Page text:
In research and teaching, the question I continually pose is: what is performance doing here? This question demands working between action and analysis; between sustaining creative collaboration and reflecting through academic publications. As a British Academy postdoctoral fellow at Central, I am currently working in this way on a three-year project entitled ‘Home-Makers: Urban Expertise in the Philippine Diaspora’. I am facilitating homemakersounds.org, a collection of soundwalks recorded and co-edited with migrant domestic workers in the UK and Lebanon. You can download the soundwalks and go for a walk in the places of most significance to them, and can find out more through articles and radio broadcasts I’ve produced as a BBC and AHRC New Generation Thinker.
The project will also result in a monograph exploring the performative ways that female-identifying domestic and care workers from the Philippines create a sense of home while living and working in the UK and Lebanon, and the ways in which the cycle of migration shapes how returnees re-make their homes in the Philippines.
My postdoctorate builds on my wider interest in the relationships between memory and transnational migration, and how performance works to express or intervene in these interlocking processes. Prior to joining Central I held a Visiting Fellowship at De La Salle University Manila, and my PhD was funded by a joint doctoral partnership between King’s College London and the National University of Singapore. My thesis addressed performances of cultural memory in two postcolonial and intensively migratory cities that I described as ‘ecologies of remembrance’: the Lebanese capital Beirut and the Southeast Asian city-state Singapore. Alongside this research, I co-convened Beirut: Bodies in Public in 2014, a three-day programme of performances in Beirut’s public spaces and conference activities at the American University of Beirut, supported by the international research network Performance Philosophy.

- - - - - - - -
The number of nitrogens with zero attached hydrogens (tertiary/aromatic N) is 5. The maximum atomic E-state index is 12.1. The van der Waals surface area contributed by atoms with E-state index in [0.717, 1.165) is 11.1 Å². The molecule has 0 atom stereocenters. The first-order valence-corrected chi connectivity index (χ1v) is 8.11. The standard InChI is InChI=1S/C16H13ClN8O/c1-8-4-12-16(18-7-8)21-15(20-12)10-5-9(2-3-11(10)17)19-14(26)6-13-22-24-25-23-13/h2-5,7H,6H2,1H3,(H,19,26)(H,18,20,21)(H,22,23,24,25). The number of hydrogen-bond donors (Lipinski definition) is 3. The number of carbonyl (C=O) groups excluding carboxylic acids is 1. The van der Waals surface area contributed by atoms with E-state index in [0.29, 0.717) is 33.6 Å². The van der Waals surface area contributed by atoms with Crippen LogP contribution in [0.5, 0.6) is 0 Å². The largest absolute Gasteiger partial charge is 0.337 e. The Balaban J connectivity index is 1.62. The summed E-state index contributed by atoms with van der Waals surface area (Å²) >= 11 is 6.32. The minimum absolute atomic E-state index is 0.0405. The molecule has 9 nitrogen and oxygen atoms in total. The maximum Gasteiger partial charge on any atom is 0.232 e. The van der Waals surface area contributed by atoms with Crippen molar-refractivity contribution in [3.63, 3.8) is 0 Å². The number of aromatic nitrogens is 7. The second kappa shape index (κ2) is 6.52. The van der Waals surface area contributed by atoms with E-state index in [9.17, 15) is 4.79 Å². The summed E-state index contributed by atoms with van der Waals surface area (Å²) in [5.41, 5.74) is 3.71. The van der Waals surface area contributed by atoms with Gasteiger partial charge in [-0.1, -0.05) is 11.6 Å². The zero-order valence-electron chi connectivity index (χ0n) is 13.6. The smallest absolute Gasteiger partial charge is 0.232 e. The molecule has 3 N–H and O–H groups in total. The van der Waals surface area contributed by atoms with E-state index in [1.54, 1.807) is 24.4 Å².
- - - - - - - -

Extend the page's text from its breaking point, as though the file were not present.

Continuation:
I have published on related topics in journals such as Theatre Journal, Performance Research, and the Journal of Nationalism and Ethnic Politics. I co-convene the PSi working group on Performance and Critical Social Praxis, and am an editor of Contemporary Theatre Review’s online platform Interventions. I co-created the King’s English blog at King’s College London in 2016, and from 2011-2014 I was Contributing Editor at Exeunt.
I have lectured and taught across theatre and performance; English and comparative literature; culture and media; and Liberal Arts at Central, the University of Warwick, King’s College London, Birkbeck College, the National University of Singapore and the University of Roehampton, and for the education charity The Brilliant Club. My training has been interdisciplinary, with a BA in Combined Arts at Durham University and an MA in Performance and Culture: Interdisciplinary Perspectives at Goldsmiths, University of London. I was born and grew up in Hackney, at the time London’s most ethnically diverse borough, and encountered theatre through working in stage design and object theatre in the UK and France. I speak French, advanced Tagalog and basic Arabic. With colleagues at Central I am working towards the project of anti-racist curricula and other practices in higher education.
2020 (in press). ‘Still Lives in Performance: Syrian Displacement and Care in Contemporary Beirut’, in Performing Care ed. James Thompson and Amanda Stuart Fisher (Manchester: Manchester University Press).
2019 (open access). ‘The Sea Is Not a Highway: Performing Maritime Histories in the Not-Quite-Global City’, Theatre Journal, 71.4.
2019 (film and article). ‘We Put the Tape Recorder on and Thought About the Sea: A Studio Visit with Karine Wehbé’, Theatre Journal 71.4 online content.
2019. ‘A Conversation on “Post-Brexit Eurocentrism" and Non-Eurocentric Pedagogy’, with Faisal Hamadah, Diana Damian Martin and Michael Shane Boyle, Contemporary Theatre Review Backpages 29.3.
2019. ‘Memory and War Museums in Lebanon: Memory, Violence and Performance’, with Craig Larkin, Nationalism and Ethnic Politics, 25.1.
2019. ‘Review: Ric Knowles, Performing the Intercultural City’, Contemporary Theatre Review, 29.1.